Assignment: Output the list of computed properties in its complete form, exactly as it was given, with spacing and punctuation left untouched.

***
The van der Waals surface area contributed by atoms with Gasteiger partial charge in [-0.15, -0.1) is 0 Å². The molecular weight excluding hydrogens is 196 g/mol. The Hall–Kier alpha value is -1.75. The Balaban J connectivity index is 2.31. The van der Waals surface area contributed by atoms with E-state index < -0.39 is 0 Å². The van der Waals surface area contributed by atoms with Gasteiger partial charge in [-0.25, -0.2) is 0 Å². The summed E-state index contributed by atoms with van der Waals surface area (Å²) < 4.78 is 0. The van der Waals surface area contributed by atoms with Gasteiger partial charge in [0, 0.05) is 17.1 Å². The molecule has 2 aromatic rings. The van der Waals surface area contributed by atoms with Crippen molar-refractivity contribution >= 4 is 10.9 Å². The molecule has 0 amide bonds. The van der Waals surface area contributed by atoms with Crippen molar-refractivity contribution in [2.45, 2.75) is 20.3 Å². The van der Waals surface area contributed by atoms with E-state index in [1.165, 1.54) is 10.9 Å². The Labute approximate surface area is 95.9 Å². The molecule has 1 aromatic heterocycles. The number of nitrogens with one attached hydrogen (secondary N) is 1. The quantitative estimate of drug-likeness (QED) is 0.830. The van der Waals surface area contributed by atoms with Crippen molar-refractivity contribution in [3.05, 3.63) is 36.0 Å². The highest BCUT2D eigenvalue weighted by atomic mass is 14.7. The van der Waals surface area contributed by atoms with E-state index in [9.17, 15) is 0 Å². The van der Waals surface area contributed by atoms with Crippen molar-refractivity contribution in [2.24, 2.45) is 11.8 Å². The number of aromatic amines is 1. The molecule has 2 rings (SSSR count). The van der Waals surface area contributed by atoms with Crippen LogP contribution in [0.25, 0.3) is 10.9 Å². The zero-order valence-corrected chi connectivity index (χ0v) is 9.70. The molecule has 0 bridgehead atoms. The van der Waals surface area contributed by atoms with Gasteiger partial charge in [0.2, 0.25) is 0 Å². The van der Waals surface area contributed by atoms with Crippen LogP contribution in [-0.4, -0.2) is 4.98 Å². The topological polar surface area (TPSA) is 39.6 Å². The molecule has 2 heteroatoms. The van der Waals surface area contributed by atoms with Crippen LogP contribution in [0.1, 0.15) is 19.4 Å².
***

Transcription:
The van der Waals surface area contributed by atoms with Gasteiger partial charge in [-0.15, -0.1) is 0 Å². The molecular weight excluding hydrogens is 196 g/mol. The Hall–Kier alpha value is -1.75. The Balaban J connectivity index is 2.31. The van der Waals surface area contributed by atoms with E-state index < -0.39 is 0 Å². The van der Waals surface area contributed by atoms with Gasteiger partial charge in [-0.25, -0.2) is 0 Å². The summed E-state index contributed by atoms with van der Waals surface area (Å²) < 4.78 is 0. The van der Waals surface area contributed by atoms with Gasteiger partial charge in [0, 0.05) is 17.1 Å². The molecule has 2 aromatic rings. The van der Waals surface area contributed by atoms with Crippen molar-refractivity contribution >= 4 is 10.9 Å². The molecule has 0 amide bonds. The van der Waals surface area contributed by atoms with Crippen molar-refractivity contribution in [2.45, 2.75) is 20.3 Å². The van der Waals surface area contributed by atoms with E-state index in [1.165, 1.54) is 10.9 Å². The Labute approximate surface area is 95.9 Å². The molecule has 1 aromatic heterocycles. The number of nitrogens with one attached hydrogen (secondary N) is 1. The quantitative estimate of drug-likeness (QED) is 0.830. The van der Waals surface area contributed by atoms with Crippen molar-refractivity contribution in [3.05, 3.63) is 36.0 Å². The highest BCUT2D eigenvalue weighted by atomic mass is 14.7. The van der Waals surface area contributed by atoms with E-state index in [9.17, 15) is 0 Å². The van der Waals surface area contributed by atoms with Crippen molar-refractivity contribution in [2.24, 2.45) is 11.8 Å². The number of aromatic amines is 1. The molecule has 2 rings (SSSR count). The van der Waals surface area contributed by atoms with Crippen LogP contribution in [0.25, 0.3) is 10.9 Å². The zero-order valence-corrected chi connectivity index (χ0v) is 9.70. The molecule has 0 bridgehead atoms. The van der Waals surface area contributed by atoms with Gasteiger partial charge in [0.2, 0.25) is 0 Å². The van der Waals surface area contributed by atoms with Crippen LogP contribution in [-0.4, -0.2) is 4.98 Å². The topological polar surface area (TPSA) is 39.6 Å². The molecule has 2 heteroatoms. The van der Waals surface area contributed by atoms with Crippen LogP contribution in [0.1, 0.15) is 19.4 Å².